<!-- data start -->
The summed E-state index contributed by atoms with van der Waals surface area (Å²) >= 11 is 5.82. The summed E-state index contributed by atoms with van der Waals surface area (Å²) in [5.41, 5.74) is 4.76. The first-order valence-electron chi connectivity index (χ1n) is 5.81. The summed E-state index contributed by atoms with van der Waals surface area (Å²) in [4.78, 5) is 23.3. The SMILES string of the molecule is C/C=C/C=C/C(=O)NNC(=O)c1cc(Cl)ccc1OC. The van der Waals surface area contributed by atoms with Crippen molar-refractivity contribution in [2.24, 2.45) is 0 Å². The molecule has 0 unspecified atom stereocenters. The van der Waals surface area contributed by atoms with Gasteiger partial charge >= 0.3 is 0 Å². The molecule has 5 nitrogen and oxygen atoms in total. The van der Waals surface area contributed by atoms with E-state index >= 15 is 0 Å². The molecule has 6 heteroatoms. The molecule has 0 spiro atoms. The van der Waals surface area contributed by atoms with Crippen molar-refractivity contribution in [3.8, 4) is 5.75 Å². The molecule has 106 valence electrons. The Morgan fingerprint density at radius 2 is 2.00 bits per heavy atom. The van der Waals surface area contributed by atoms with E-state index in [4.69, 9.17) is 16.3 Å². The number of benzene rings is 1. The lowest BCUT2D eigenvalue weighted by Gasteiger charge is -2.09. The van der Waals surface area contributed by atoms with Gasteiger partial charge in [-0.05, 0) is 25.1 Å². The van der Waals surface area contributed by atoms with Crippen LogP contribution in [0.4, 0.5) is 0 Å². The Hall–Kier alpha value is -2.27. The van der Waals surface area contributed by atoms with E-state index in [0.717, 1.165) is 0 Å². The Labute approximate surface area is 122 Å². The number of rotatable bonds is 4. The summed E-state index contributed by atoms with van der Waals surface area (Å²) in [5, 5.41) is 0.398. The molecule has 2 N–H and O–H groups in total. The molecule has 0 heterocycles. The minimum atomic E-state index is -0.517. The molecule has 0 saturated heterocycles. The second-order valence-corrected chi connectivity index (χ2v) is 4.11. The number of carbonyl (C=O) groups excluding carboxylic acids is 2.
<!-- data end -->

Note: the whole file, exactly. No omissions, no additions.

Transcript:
The summed E-state index contributed by atoms with van der Waals surface area (Å²) >= 11 is 5.82. The summed E-state index contributed by atoms with van der Waals surface area (Å²) in [5.41, 5.74) is 4.76. The first-order valence-electron chi connectivity index (χ1n) is 5.81. The summed E-state index contributed by atoms with van der Waals surface area (Å²) in [4.78, 5) is 23.3. The SMILES string of the molecule is C/C=C/C=C/C(=O)NNC(=O)c1cc(Cl)ccc1OC. The van der Waals surface area contributed by atoms with Crippen molar-refractivity contribution in [2.24, 2.45) is 0 Å². The molecule has 0 unspecified atom stereocenters. The van der Waals surface area contributed by atoms with Gasteiger partial charge >= 0.3 is 0 Å². The molecule has 5 nitrogen and oxygen atoms in total. The van der Waals surface area contributed by atoms with E-state index >= 15 is 0 Å². The molecule has 6 heteroatoms. The molecule has 0 spiro atoms. The van der Waals surface area contributed by atoms with Crippen molar-refractivity contribution in [3.8, 4) is 5.75 Å². The molecule has 106 valence electrons. The Morgan fingerprint density at radius 2 is 2.00 bits per heavy atom. The van der Waals surface area contributed by atoms with E-state index in [4.69, 9.17) is 16.3 Å². The number of benzene rings is 1. The lowest BCUT2D eigenvalue weighted by Gasteiger charge is -2.09. The van der Waals surface area contributed by atoms with Gasteiger partial charge in [-0.05, 0) is 25.1 Å². The van der Waals surface area contributed by atoms with Crippen LogP contribution in [0.4, 0.5) is 0 Å². The Hall–Kier alpha value is -2.27. The van der Waals surface area contributed by atoms with E-state index in [0.717, 1.165) is 0 Å². The Labute approximate surface area is 122 Å². The number of rotatable bonds is 4. The summed E-state index contributed by atoms with van der Waals surface area (Å²) in [5, 5.41) is 0.398. The molecule has 2 N–H and O–H groups in total. The molecule has 0 heterocycles. The minimum atomic E-state index is -0.517. The molecule has 0 saturated heterocycles. The second-order valence-corrected chi connectivity index (χ2v) is 4.11. The number of carbonyl (C=O) groups excluding carboxylic acids is 2.